Adopting procurement cards? Work from the bottom up


AnitaCarolus.jpgWhen Anita Carolus, Nedbank Corporate Card National Sales Manager, speaks to clients about setting up a procurement card programme, the inevitable question arises: ‘Where do we start?"


A good way of looking at this is from the bottom up, she says.


Most companies have a procurement policy under which major suppliers will be loaded onto their enterprise resource planning (ERP) system for payment purposes. “This makes sense for suppliers who issue invoices for significant amounts and are regular suppliers to a company.”


However, Carolus suggests looking at the smaller, more irregular purchases that a company might make.


There are often cases where suppliers who are not on a company’s books are required to do work on an ad hoc basis. However, while there is also only a slight chance that work will need to be done by the same supplier in the future, an invoice would be processed each an every time.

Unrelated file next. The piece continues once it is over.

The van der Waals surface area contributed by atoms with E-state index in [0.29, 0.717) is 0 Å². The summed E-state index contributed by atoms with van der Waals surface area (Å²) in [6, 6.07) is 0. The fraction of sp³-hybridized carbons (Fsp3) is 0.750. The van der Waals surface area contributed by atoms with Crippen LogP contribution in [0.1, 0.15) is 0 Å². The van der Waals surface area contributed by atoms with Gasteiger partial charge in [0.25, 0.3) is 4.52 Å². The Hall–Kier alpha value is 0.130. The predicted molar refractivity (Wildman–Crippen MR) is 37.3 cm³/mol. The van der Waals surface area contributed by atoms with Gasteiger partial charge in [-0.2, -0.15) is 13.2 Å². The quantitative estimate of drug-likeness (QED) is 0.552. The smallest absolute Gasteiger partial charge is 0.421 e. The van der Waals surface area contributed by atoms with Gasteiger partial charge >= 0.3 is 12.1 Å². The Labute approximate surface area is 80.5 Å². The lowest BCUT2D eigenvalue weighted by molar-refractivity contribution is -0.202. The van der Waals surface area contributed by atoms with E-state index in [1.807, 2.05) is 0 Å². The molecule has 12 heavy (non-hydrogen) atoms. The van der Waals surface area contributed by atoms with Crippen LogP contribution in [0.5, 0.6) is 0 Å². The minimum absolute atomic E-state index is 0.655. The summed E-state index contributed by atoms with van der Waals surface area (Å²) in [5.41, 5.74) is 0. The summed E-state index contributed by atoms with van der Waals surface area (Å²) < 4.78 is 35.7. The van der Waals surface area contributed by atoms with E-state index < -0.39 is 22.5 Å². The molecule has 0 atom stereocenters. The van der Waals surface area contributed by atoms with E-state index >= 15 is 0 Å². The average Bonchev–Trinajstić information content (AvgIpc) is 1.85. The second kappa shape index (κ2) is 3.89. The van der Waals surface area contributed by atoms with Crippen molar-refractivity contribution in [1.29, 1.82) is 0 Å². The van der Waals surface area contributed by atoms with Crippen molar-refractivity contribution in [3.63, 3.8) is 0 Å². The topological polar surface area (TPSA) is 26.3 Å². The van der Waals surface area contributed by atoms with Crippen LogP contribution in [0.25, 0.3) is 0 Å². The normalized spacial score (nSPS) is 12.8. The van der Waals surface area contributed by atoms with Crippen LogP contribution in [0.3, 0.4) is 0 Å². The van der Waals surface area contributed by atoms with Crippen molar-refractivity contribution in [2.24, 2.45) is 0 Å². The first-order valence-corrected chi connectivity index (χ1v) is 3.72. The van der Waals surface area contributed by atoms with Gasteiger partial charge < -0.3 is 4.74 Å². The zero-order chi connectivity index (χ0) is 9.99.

Typical invoice processing is lengthy and costly, and is generally not measured and understood in terms of the total costs of the process. But a procurement card programme can address these management shortcomings in infrequent transactions.”


Research done by the Aberdeen Group has shown that procurement cards are used in the following categories of spend:
• Maintenance, repair, and operations (MRO)
• Professional services
• Computer hardware and services
• Freight and courier services
• Temporary help


Carolus usually suggests to her clients that they pick just one of these categories and run a limited pilot to prove to management how procurement cards work. “Keeping it small in the beginning is a great way of managing the implementation of procurement cards and the change in the payment process.”


Once the cards have been set up and used for a few months, clients can expand the programme to include other areas in the same category of spend.


For more information on managing your lower value and infrequent spend with a procurement card programme, contact Anita Carolus at


At the Purchasing Cards Professional Forum on 10 July 2013 in Centurion you will hear from Linda Harrower, Liaison Manager, Procurement & Payment Services, how the University of Cape Town has grown their card programme to over 650 users. She will shed light on the many challenges and value-add successes during implementation and inform you how to avoid the pitfalls.


To register for this hands-on workshop simply call 0861 334 326 or e-mail

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